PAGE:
Depiction of the Global Anthropogenic Climate Change Issue in Sci-Fi Stories

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Human induced climate change, also known as anthropogenic climate change, is the increase in greenhouse gases produced by humans that have led to a long-term rise of the Earth’s climate system resulting to ‘direct impacts including increased air and ocean temperatures, widespread melting of snow and ice and rising global average sea level’ (SECCCA 2019, para. 1). According to Karl and Trenberth (2003), this current, prevailing issue is incredibly great and prominent enough to surpass the ‘bounds of natural variability’ and is growing rapidly and is expected to continue evolving throughout the next centuries.

In response to this emerging issue about global anthropogenic climate change, contemporary cinema takes advantage of this environmental anxiety that lies within us and gives it a narrative form. This essay will argue that fantasy or sci-fi texts are useful tools in reforming man-made climate change rather than an unhelpful exercise in escapism. This essay will analyse three fantasy or sci-fi films – Geostorm, The Maze Runner and The Hunger Games – as enthralling indications of the relationship between social reality and popular culture to exhibit the capability of these genres to act as an alarm bell to wake people up and encourage climate change action and resilience.

Sci-fi or fantasy literature or films will not stop global warming, worldwide protest and extensive policy changes will. However, this does not necessarily mean that their intended for the purpose of literary escapism or entertainment. They raise awareness and incite discussions surrounding scientific and ecological issues like climate change. This essay will be exploring three concepts regarding this topic. Firstly, climate fiction, cli-fi, films and literature play a significant, influential role in making people realise on an ‘emotional and moral level’ the urgent need to ‘alter our plush, gas-guzzling, C02 emitting, coal-burning, slash-burn-consume lifestyles’ while there is still time left (Holmes 2014, para. 20).

They can also disclose how limited our solutions would be or even nothing as climate change worsens and time runs out. Secondly, sci-fi or fantasy, dystopian films, use engrossing plots, dramatic graphics and visuals and characters to give audiences a sense of how our future could appear and how society would be like after being damaged by climate change. And lastly, these films have the potential to educate audiences more effectively in comparison with formal education methods. They also make the audience think of the social design in response to a climatic apocalypse such as who shall get what, how to deal with shelter and how will the resources be divided.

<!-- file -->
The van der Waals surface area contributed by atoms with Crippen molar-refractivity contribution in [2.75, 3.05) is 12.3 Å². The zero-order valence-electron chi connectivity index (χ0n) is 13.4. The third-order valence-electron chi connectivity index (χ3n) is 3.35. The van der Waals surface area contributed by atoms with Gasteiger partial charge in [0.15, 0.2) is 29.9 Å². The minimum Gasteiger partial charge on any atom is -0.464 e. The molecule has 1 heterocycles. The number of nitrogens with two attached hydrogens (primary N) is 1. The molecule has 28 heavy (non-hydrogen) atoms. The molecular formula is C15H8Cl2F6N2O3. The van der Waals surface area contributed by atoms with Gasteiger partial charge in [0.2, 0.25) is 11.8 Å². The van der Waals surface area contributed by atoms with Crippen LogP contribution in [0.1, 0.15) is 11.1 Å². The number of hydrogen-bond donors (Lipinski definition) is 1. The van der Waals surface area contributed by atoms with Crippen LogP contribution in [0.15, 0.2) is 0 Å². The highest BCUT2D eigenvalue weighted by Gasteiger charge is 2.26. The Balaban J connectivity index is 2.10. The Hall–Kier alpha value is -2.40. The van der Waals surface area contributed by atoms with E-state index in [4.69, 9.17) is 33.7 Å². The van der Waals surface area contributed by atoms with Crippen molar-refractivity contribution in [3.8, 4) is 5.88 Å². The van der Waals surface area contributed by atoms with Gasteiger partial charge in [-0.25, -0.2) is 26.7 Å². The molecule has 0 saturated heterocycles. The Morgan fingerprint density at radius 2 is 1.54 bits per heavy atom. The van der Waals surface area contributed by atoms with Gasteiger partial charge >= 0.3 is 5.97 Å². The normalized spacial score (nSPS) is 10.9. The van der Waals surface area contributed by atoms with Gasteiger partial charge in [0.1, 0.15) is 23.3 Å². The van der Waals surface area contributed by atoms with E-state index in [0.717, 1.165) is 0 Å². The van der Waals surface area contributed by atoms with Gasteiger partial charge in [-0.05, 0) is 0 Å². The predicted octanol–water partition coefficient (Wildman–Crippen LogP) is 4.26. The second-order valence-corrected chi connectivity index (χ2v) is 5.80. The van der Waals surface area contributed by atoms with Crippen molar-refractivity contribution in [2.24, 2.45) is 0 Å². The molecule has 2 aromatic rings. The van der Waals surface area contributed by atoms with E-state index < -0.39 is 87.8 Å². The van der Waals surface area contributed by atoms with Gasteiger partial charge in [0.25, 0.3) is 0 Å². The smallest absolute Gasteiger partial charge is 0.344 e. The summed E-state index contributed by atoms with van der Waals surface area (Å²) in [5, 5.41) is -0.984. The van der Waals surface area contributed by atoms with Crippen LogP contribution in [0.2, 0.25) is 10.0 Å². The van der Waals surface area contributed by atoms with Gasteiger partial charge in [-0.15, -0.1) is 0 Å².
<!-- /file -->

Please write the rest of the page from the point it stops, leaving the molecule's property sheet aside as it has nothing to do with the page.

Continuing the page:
Through these concepts, audiences and readers are apprised that climate change and global warming are real and evident in real life and must be confronted immediately. Hence, they are capable in boosting discourse and debate, especially with those are not fully aware how urgent and critical the issue of environment devastation is on a global scale (Frigerio 2017, para. 9). And ultimately lead to improved perceptions and awareness and inspires the public to alter their daily lifestyles and take action to ameliorate human-induced climate change if they do not want a future world such as those in the dystopian films. Geostorm is a cli-fi film by Dean Devlin that addresses human-induced climate change directly. Cli-fi is a sub-genre of sci-fi that envisions the ‘past, present and future effects of climate change’ (Svoboda 2016, p. 46). The film is posited on the concept that humans have discovered a solution to regulate and modify the Earth’s climate using technologies. After a constant, unparalleled events of natural disasters and intense weather conditions such as tornados, tsunamis, explosions and snowstorms, a potent satellite-based technology is developed and implemented by leaders worldwide that ‘allows users to fine-tune the weather, overcoming the ravages of climate change’ (Flegal & Maynard 2017, para.).